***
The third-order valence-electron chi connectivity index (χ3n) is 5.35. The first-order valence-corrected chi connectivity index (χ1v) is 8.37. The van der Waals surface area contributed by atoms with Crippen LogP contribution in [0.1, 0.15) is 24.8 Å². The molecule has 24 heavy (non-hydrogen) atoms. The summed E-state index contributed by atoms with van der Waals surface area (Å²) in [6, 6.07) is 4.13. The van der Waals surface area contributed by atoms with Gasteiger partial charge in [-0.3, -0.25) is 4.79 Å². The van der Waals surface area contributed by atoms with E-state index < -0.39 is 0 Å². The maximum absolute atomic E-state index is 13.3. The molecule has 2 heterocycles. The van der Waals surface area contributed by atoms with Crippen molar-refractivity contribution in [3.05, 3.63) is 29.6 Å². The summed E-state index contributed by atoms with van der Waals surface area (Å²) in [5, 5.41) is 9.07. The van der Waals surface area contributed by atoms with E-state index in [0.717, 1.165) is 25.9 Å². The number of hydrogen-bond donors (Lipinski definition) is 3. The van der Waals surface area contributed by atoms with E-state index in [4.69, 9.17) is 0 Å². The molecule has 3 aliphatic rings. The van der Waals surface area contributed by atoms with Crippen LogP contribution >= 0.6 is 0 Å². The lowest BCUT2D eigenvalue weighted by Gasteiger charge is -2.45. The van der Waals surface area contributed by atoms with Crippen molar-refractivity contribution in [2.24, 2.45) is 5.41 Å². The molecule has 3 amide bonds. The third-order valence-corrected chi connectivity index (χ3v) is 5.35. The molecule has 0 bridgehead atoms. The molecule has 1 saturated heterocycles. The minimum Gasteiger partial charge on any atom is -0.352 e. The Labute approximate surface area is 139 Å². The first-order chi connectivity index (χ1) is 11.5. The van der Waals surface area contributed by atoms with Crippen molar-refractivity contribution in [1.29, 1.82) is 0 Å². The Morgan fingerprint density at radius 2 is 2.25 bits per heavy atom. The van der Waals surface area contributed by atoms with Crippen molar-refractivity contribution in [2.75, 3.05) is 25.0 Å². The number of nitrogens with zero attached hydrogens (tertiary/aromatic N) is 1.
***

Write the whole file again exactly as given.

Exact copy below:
The third-order valence-electron chi connectivity index (χ3n) is 5.35. The first-order valence-corrected chi connectivity index (χ1v) is 8.37. The van der Waals surface area contributed by atoms with Crippen LogP contribution in [0.1, 0.15) is 24.8 Å². The molecule has 24 heavy (non-hydrogen) atoms. The summed E-state index contributed by atoms with van der Waals surface area (Å²) in [6, 6.07) is 4.13. The van der Waals surface area contributed by atoms with Gasteiger partial charge in [-0.3, -0.25) is 4.79 Å². The van der Waals surface area contributed by atoms with E-state index < -0.39 is 0 Å². The maximum absolute atomic E-state index is 13.3. The molecule has 2 heterocycles. The van der Waals surface area contributed by atoms with Crippen molar-refractivity contribution in [3.05, 3.63) is 29.6 Å². The summed E-state index contributed by atoms with van der Waals surface area (Å²) in [5, 5.41) is 9.07. The van der Waals surface area contributed by atoms with E-state index in [0.717, 1.165) is 25.9 Å². The number of hydrogen-bond donors (Lipinski definition) is 3. The van der Waals surface area contributed by atoms with E-state index in [4.69, 9.17) is 0 Å². The molecule has 3 aliphatic rings. The van der Waals surface area contributed by atoms with Crippen LogP contribution >= 0.6 is 0 Å². The lowest BCUT2D eigenvalue weighted by Gasteiger charge is -2.45. The van der Waals surface area contributed by atoms with Crippen molar-refractivity contribution in [2.24, 2.45) is 5.41 Å². The molecule has 3 amide bonds. The third-order valence-corrected chi connectivity index (χ3v) is 5.35. The molecule has 0 bridgehead atoms. The molecule has 1 saturated heterocycles. The minimum Gasteiger partial charge on any atom is -0.352 e. The Labute approximate surface area is 139 Å². The first-order chi connectivity index (χ1) is 11.5. The van der Waals surface area contributed by atoms with Crippen molar-refractivity contribution in [1.29, 1.82) is 0 Å². The Morgan fingerprint density at radius 2 is 2.25 bits per heavy atom. The van der Waals surface area contributed by atoms with Crippen molar-refractivity contribution in [2.75, 3.05) is 25.0 Å². The number of nitrogens with zero attached hydrogens (tertiary/aromatic N) is 1.